Logging thousands of miles across the world as a travel writer, Pauline Frommer is always in-the-know when it comes to researching and booking the best travel deals. Creator of her own award-winning travel guidebooks, Frommer often travels the country sharing her secrets.
She recently appeared as a featured speaker at the Travel & Adventure Show in Chicago. Here she tells us how to plan an unforgettable and affordable family vacation.
Q: When planning a family vacation (somewhere other than Orlando, Fla.) where are best places to get the most bang for your buck?
Pauline Frommer (PF): The best places are the national parks. You can go to Yellowstone, Yosemite, the Grand Canyon, and you camp out, which makes your kids so happy. They have wonderful Junior Ranger programs, which are absolutely free, to get kids involved in finding out the mysteries and the interests of the park. In terms of cost, there’s no better value than the national parks.
Second best is probably cruising--IF you have will power once you're on board. People spend a lot of money once they are on the ship but the initial costs are very low. Keep a reign on those kids and don’t let them buy sodas every other minute. If you do that, you can spend little.
I also highly recommend Belize. Last spring, my daughters (ages 9 and 13) and I went to Belize, and I think that was our best family vacation ever. We were repelling down 600 foot walls and swimming into caves. They had such a good time that for a week and a half they did not argue, which was a miracle. It’s not expensive on the ground. It can be if you go to high-end resorts, but you don’t need to. You can go to cute little bed & breakfasts and plan your own adventures and just have a ball. We stayed in this little place called the Parrot Nest Lodge. It was like tree houses...it looked like summer camp. It was all tidy... the people were so nice there and they gave us free inner tubes to float on the river.. and we paid $55 dollars a night there for the four of us. We saw more American families there than in a lot of the places we travel to... it is such an adventures destination and it can be done affordably.
Q: What are the travel trends to be watching for this year now that more families are spending money to travel again?
PF: I think the “stay-cation” is dead, that’s my favorite trend.
Q: You’ve said the “smart-cation” is the new “stay-cation”, what do you mean by that?
PF: Smart-cation is planning a vacation that’s right for your interests that uses all of the tools that are out there now to save money. If you plan your vacation smartly, you can literally shave 30-35 percent off [compared to] somebody who throws their hats in the air and says, 'oh we'll just go here.' Some ways you save are renting an apartment or a condo rather than doing a hotel. People save a good 30% that way, especially families when you factor in the cost of not having to eat every meal at a restaurant.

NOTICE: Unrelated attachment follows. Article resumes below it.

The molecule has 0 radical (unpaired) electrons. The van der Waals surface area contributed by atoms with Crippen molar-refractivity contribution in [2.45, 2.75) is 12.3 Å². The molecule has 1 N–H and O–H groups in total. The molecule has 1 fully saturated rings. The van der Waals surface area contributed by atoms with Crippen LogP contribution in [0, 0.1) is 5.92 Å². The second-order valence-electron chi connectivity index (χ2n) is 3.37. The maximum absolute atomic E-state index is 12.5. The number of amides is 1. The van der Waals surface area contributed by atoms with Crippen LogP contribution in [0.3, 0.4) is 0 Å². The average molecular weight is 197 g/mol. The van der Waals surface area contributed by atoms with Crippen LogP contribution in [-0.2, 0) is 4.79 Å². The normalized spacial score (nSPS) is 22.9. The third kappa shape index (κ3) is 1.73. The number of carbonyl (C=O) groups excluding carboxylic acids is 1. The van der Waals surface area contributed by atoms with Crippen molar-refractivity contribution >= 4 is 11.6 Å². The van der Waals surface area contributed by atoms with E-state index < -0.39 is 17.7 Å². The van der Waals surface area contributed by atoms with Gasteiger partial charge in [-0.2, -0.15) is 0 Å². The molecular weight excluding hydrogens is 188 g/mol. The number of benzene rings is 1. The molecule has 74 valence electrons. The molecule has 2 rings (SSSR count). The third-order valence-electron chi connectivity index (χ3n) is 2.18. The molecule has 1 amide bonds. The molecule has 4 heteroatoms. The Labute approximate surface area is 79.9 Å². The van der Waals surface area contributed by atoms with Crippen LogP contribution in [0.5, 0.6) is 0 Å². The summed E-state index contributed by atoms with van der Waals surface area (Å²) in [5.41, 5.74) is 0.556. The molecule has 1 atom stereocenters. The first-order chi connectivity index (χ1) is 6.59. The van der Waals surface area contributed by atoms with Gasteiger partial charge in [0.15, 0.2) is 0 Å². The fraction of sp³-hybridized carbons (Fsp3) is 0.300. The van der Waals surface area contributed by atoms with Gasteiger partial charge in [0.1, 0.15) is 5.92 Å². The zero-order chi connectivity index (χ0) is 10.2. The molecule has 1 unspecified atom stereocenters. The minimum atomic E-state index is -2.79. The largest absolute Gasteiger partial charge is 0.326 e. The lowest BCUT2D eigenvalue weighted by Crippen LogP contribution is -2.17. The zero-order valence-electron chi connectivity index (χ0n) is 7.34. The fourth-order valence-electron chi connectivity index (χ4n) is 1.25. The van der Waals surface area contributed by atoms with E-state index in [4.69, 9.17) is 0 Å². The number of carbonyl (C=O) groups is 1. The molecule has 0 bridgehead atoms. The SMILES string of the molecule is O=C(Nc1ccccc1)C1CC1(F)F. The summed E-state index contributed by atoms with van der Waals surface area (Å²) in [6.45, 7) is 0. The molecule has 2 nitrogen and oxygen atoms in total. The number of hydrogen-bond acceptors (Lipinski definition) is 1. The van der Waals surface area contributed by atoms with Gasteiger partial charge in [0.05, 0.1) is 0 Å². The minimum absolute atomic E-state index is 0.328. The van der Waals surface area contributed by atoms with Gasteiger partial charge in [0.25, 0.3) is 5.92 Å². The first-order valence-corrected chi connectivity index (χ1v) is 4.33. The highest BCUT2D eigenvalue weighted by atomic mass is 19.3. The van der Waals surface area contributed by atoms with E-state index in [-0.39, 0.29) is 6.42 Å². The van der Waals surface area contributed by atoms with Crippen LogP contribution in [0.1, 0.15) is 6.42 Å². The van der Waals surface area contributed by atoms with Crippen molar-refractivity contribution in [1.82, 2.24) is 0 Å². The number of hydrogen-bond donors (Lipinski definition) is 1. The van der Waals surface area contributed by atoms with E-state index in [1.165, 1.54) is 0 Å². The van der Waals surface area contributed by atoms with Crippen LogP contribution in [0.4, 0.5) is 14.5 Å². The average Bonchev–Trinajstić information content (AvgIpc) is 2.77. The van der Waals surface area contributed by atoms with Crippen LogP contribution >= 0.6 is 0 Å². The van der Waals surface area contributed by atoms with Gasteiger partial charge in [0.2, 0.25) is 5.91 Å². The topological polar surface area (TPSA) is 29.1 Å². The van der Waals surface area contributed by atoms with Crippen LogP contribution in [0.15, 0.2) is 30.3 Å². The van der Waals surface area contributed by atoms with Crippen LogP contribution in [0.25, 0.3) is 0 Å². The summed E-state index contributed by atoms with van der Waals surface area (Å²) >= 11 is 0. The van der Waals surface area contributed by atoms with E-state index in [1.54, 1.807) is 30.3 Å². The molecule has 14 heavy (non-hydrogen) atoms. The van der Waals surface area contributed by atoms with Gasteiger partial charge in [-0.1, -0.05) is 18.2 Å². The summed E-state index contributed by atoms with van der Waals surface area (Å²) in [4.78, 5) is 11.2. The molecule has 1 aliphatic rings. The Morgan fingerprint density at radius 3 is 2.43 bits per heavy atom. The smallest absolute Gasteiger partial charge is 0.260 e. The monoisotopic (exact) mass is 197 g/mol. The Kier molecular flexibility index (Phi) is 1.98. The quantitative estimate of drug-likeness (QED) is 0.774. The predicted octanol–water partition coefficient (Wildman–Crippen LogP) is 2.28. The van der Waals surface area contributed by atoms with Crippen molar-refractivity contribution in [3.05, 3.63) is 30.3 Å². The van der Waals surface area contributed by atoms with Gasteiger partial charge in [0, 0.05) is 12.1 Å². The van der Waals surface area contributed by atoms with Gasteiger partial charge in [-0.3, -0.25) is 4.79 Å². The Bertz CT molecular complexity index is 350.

Follow the sales. Every now and then good sales will pop, especially on Twitter and Facebook; those are the venues to find sales. If you go to some name brands [online travel sites]... and I will not mention who... they will float up the fares from the airlines who give them better commissions. If you go to a site like hipmunk.com or dohop.com, I find their search is much broader and more impartial.
Q: What’s your best advice to take the stress out of planning a family vacation?
PF: It’s funny. They did a study about happiness once and it found that people are happiest when planning their vacations. They are really, really happy during the vacation, and I shouldn’t say this as a travel expert, but there is no evidence that you are happier after the vacation when [you] go back to the daily grind. But I think the planning can be a lot of fun if you allow it to be, if you don’t stress about it. A lot of people spend time planning reading novels about the place they are going or histories or dreaming a lot.
Q: What do you tell people who have never planned a big trip before or don’t think they can afford to travel?
PF: I once heard the biggest worry for Americans when they travel is not budget, it's not terrorism: it's cleanliness. People [are] worried they would go somewhere and it would be dirty. I think that is why people feel they can't travel. They feel if they don’t pay a certain amount, they are going to go to a place that’s substandard and [they] won't enjoy it... but usually that is the absolute opposite of what it actually is. There are wonderful budget accommodations and free tours all over Europe. "You get what you pay for" is the biggest myth in travel!